LAHORE: Philip Goh, the Asia-Pacific Head of the International Air Transport Association (IATA), has told the Financial Times in an interview on March 17 that international airlines are struggling to repatriate their funds from Pakistan. Goh highlights that some airlines have revenue from sales in 2022 still stuck in Pakistan. The Financial Times report suggests how a persistent and sustained blockage of repatriable funds by the Government of Pakistan might lead to airlines either scaling back their operations, or exiting the Pakistani market altogether.
“The issue is twofold,” a senior industry source told Profit. “The first issue is the issue of repatriating earnings itself, whilst the second issue is that the application process has been made more cumbersome. The process is now more time consuming and costly for airlines,” the source continued.
“Which business is going to operate in a market where they’re making money, but they cannot repatriate money to their head-office to pay for the expenses of their operations?,” warned our source. “Pakistan’s aviation industry has been neglected by the government for decades, hindering its contribution to the GDP. In contrast, despite Sri Lanka’s default last year, their government prioritised the aviation industry and avoided issues with airline operations and payment delays.,” they continued.
What does repatriating funds mean?
When airlines sell tickets, they typically price them in the local currency of the country where they are being sold. Then, the airlines convert the local currencies into their main operating currencies before repatriating the funds.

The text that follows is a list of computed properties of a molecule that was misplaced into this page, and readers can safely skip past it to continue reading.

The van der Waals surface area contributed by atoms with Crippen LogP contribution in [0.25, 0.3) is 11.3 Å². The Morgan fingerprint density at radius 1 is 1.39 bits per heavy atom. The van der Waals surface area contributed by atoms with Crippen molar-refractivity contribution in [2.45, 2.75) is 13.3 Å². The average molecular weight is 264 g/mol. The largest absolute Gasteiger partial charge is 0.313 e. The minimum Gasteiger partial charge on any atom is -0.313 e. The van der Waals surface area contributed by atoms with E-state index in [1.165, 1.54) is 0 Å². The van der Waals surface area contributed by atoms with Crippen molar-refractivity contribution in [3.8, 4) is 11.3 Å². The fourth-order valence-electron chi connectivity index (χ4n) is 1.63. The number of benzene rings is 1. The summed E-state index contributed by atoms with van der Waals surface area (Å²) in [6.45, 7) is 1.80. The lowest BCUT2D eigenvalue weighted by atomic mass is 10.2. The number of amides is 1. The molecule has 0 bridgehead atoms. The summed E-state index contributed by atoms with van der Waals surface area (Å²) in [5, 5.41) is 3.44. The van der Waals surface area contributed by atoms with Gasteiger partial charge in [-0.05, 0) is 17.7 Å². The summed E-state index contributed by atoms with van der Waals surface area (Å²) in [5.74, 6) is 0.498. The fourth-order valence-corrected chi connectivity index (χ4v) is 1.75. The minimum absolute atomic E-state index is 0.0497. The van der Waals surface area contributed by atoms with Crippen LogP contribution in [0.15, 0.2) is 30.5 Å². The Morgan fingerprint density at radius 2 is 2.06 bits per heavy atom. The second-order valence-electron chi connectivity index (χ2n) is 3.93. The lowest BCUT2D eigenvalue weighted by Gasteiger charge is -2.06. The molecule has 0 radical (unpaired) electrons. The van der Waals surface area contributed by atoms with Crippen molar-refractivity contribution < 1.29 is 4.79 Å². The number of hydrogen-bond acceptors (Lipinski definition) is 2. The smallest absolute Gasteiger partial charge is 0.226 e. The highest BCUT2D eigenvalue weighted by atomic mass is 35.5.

However, in certain markets, airlines may face challenges in accessing the foreign exchange needed to convert their local currency revenues. This can cause the funds to become ‘blocked’ overseas, which can create financial difficulties for the airline.
What is IATA’s allegation?
According to IATA, as of January, airlines had $290 million of funds stuck in Pakistan. This is an increase of nearly one-third in terms of blocked funds from the $225 million in December. This makes Pakistan the second-largest holder of foreign currency from airlines globally, after Nigeria.
A timeline of the issue
“The issue goes back to October 2021,” our source stated. “IATA took the matter to the Government of Pakistan in March 2022, last year. It is now March 2023, and the issue has only gotten worse,” they continued.
Ramifications of the matter
“The Government of Pakistan has not provided any assistance or opportunities to airlines to offset these losses either. If you cannot release foreign currency reserves because the country is in a financial crisis, then at least let the airlines pay for the fuel in local currency. You are not giving them access to dollars, but you want them to pay in dollars for products that they are buying in Pakistan,” they mused.
“The ramifications are simple. Companies will just not sell tickets locally. If I buy a ticket online, the travel agent loses out on the commission and may lose their job. The government also earns less tax revenue from the transaction if it’s not done through the agent. However, the airline benefits because it gets the money quickly and it’s less costly for them if the customer buys directly from their website,” our source said..
“But not everyone has a credit card to purchase tickets, especially low-income workers. Additionally, many people may not have high enough credit limits to buy more expensive tickets. This is problematic as ticket prices are increasing due to the depreciation of the rupee against the dollar,” our source concluded.
Very logical explaining the issue. Keep it up